If you want to go the extra mile, you might also want to note the birthdays of your Clients and avoid these too – there are so few occasions to celebrate in the wake of grief, you wouldn’t want to mar the rare moment. It might sound like added administrative tasks you could do without, however, you will already have all this information to hand from ID, Death Certificates, Marriage Certificates etc, so it isn’t really all that difficult. 

Remain Flexible

Your Clients might want to undertake certain tasks on their own – like distributing personal items or cancelling passports etc – and this can help with their grieving process. Other times, they will worry and stress about everything little thing that needs to be done. Re-assure your Clients that you are there to help with as much, or as little, as they need – that’s your job. Remind them, when they call or email about a worry or concern that they are not ‘bothering’ you – that’s your job too! 

With Clients who seem capable and willing to close an account or investment etc, you will garner more goodwill by being honest with them and saying that you think they could do it just as easily as you, if they want to. If you are up-front like this, they will trust you when you say that something really requires an expert hand. Further, where there is the death of the first spouse, offer to help with SEV forms or give general advice about joint assets etc. It will take you two minutes to do and your Client will never forget the gesture. 

Small Gestures Now Make a Big Difference Later

We all know that the best kind of referrals are the ones made by your happy Clients to their friends, family & colleagues. There are so many ways that you could adjust your working and improve your soft skills which will boost your Client base in this way that I could write a whole book; and I am still learning too! Hopefully, if you adopt some of the suggestions in this article you will start to see great results in your Client satisfaction, just as I have seen with my own Clients. But, like all good referrals, why should I ramble on when I can let my Clients do the talking for me…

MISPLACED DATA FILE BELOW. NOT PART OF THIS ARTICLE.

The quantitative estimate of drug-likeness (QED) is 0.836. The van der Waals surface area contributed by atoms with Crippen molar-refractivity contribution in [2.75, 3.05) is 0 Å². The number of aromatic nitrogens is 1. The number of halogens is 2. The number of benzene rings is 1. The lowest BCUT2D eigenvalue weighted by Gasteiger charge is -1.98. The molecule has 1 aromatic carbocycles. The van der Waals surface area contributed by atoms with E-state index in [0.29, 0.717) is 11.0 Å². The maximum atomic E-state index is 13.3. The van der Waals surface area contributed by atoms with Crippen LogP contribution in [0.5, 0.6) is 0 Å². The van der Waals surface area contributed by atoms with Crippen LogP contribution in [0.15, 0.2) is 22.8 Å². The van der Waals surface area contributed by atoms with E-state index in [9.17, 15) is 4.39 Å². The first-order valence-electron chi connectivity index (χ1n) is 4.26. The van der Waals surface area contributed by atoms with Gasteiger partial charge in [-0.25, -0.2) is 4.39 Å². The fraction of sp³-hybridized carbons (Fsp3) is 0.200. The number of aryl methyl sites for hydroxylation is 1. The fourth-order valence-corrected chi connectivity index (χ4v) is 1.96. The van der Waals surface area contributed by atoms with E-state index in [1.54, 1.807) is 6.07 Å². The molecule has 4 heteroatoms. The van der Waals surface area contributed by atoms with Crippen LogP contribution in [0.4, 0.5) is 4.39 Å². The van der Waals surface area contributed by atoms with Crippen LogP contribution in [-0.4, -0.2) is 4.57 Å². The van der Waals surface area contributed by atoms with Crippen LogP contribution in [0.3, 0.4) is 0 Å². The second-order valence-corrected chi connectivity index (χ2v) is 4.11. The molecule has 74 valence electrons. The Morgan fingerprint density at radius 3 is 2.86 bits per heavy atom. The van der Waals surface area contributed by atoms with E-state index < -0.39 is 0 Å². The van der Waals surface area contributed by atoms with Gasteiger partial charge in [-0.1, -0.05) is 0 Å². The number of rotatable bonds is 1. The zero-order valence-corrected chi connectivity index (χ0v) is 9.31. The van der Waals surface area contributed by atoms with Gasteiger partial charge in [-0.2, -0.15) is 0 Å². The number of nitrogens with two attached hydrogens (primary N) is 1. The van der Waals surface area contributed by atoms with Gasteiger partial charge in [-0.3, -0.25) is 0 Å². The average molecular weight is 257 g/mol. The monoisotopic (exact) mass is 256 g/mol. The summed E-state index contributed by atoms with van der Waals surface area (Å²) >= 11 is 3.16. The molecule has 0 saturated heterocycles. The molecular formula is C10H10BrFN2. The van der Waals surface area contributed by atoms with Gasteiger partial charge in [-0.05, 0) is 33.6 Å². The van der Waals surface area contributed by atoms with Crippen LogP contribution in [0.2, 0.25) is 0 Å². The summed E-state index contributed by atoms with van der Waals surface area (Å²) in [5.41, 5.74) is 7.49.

“I appreciate your clear and compassionate advice and enjoyed meeting you” 

“I wanted to drop you a note to pass on a huge thanks to Jade for all her hard work, attention to detail and a genuine human touch that’s been so appreciated” 

“From the moment I met Jade, she stood out from all of the other solicitors I had met to and spoken to. In such a difficult time, she was the only one that showed real human care and empathy and made us feel at ease” 

“Jade came across as attentive and knowledgeable – we felt like we were in really good hands from the start”

“Jade has been so approachable and understanding, yet factual and logical – it’s not often you come across someone working in this field who has these combined qualities”

“With many grateful thanks for being a shining light & great support at a difficult time for me over this last year or so. You are indeed a treasure!”

“Thank you for all your incredible help – I could not have done this without you (professionally and personally!)”